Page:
It starts with doctors acting more like startup CEOs. We’re all smart enough to do it. Going to medical school already puts us in the highest achieving class, but we cannot stop there. We need to think bigger, the way Steve Jobs, Bill Gates, Elon Musk and Mark Zuckerberg all have. People that dream capture our imagination. They also ultimately define the future. By embracing the tactics of these successful entrepreneurs, we can help redefine the future of medicine and the roles of doctors for the better. Check out Inc.com’s list of “17 Game-Changing Health Startups” for some inspiration and motivation. It’s our turn to be the next big startup.

Why Reading (Still) Matters in Medicine

IMG_3953This article originally appeared on in-Training.org.

The road to medical school mostly requires good grades in the hard sciences, high entrance exam scores, volunteering and other quality extracurricular experiences. Once in medical school, the curriculum is a roller-coaster ride of learning anatomy, physiology, pathology, diagnosis and treatment. At first glance, the journey seems to leave little room for anything else. Along the way, we also often hear about cultivating behavioral decorum and social intelligence as soon as our third year clinical rotations begin, or possibly even sooner.

Those medical students with careers or a family of their own prior to entering medical school will have real life experience and wisdom that they can carry over to their medical training. However, for younger future physicians without such previous experience — especially the ones who took no breaks after their undergraduate education — the world demands that they grow up very fast.

The social narrative that we’re often exposed to during our medical training is that becoming a doctor is an end-all-be-all magic prize that absolves us from every other responsibility of life. After having gone through the entire training process, including preparing for residency, I’ve come to realize the potential consequences that getting lost on this path can have on an individual’s overall growth as a person. Here are some additional points to consider:

  • Medicine is a trade that focuses on identifying pathology and prescribing management through the permission of our medical licenses. That’s it! It does next to nothing to teach us about practical life skills. We’re still responsible for teaching ourselves a plethora of other critical skills that we’ll need to build the life we ultimately desire.
  • The physician’s lifestyle puts us in a dangerous position to damage our own physical health without proper understanding of wellness and efficient time management. As such, medical school does not do enough to address this preventive approach to well-being.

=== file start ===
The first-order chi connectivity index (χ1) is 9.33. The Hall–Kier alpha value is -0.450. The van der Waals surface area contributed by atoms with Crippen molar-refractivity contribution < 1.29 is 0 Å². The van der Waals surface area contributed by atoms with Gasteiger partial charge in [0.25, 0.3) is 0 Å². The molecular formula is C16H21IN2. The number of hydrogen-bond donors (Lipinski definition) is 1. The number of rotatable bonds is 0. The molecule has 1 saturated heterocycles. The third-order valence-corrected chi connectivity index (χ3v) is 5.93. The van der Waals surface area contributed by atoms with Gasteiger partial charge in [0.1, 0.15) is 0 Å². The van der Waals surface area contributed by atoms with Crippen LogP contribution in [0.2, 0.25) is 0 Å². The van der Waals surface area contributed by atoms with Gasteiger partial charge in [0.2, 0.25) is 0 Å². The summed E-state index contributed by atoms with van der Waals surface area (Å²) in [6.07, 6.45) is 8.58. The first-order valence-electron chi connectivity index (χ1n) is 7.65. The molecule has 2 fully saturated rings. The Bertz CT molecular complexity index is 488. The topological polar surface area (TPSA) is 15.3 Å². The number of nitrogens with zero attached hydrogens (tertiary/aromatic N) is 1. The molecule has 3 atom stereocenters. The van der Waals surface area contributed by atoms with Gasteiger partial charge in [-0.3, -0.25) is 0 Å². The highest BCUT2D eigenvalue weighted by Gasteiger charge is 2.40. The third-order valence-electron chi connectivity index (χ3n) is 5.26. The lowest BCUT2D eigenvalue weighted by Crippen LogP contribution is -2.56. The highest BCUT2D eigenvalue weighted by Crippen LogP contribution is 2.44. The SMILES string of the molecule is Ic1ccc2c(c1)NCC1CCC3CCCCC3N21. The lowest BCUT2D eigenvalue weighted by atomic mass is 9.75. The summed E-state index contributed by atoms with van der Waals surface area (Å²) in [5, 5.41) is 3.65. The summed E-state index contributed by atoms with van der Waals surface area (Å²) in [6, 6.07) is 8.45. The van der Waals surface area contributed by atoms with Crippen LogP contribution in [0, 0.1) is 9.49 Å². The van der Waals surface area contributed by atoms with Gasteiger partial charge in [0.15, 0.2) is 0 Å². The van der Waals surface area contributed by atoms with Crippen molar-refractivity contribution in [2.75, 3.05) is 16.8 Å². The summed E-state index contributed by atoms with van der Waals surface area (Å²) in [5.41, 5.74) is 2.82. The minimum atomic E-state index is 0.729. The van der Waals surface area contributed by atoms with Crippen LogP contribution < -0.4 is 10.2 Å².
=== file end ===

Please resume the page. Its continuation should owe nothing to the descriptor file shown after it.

• We spend a lot of time in highly demanding work environments with individuals who are extremely driven. Engaging in these high-pressure situations for extended periods of time should not be taken lightly. We’re exposed to constant psychosocial stressors that cause us to push our own mental health into a higher risk demographic for burnout, and all the associated problems that come with it.
  • Unless you’ve studied finance or economics before, you’ll be ill-prepared to handle your own finances, business management and networking in your career.

During medical school, I developed a routine in which I would put in my hours for my rotations, study and then spend any other free time I had purely on entertainment and social outlets. Medicine is difficult, and mastering its content alone requires a Herculean effort that, in reality, should justify some downtime to relax and recover. If you have any desire to be well-rounded and to equip yourself with knowledge for personal growth outside of medicine, following only your syllabus will not be anywhere close to enough. Binging on Netflix any chance you get will only make you crave for continuous stimuli that will leave you drained once the dopamine rush wears off. Once I started to accept the fact that this complacent attitude was not going to just go away on its own, I realized I had to accept responsibility for improving my actionable knowledge in my weak areas. To accomplish this, I’ve found there is no better way than to read. You literally have to read books. Let me give you some examples of what I mean.

While in medical school, I was having a lot of trouble controlling my weight and seeing results in the gym. I read books on nutrition and fitness such as Eat Stop Eatby Brad Pilon and was able to create my own system to rectify ten years of bad habits. My sleep was becoming disrupted so I read Sleep Smarter by Shawn Stevenson and corrected my habits. I was trying to comprehend the psyche of high functioning experts such as my attending physicians to get good grades. I read books like 48 Laws of Power and Mastery by Robert Greene and was able to tailor my behavior during rotations. I wanted to get a financial plan going before starting residency so I summarized White Coat Investor by James Dahle and now I have a good idea of what to do with my money.

Unfortunately, reading takes a lot of time and concentration. English is not even my first language so I always had trouble getting through a book efficiently. The following reading method is introduced by Malkhaz Geldiashvili in his YouTube channel called “Fight Mediocrity”: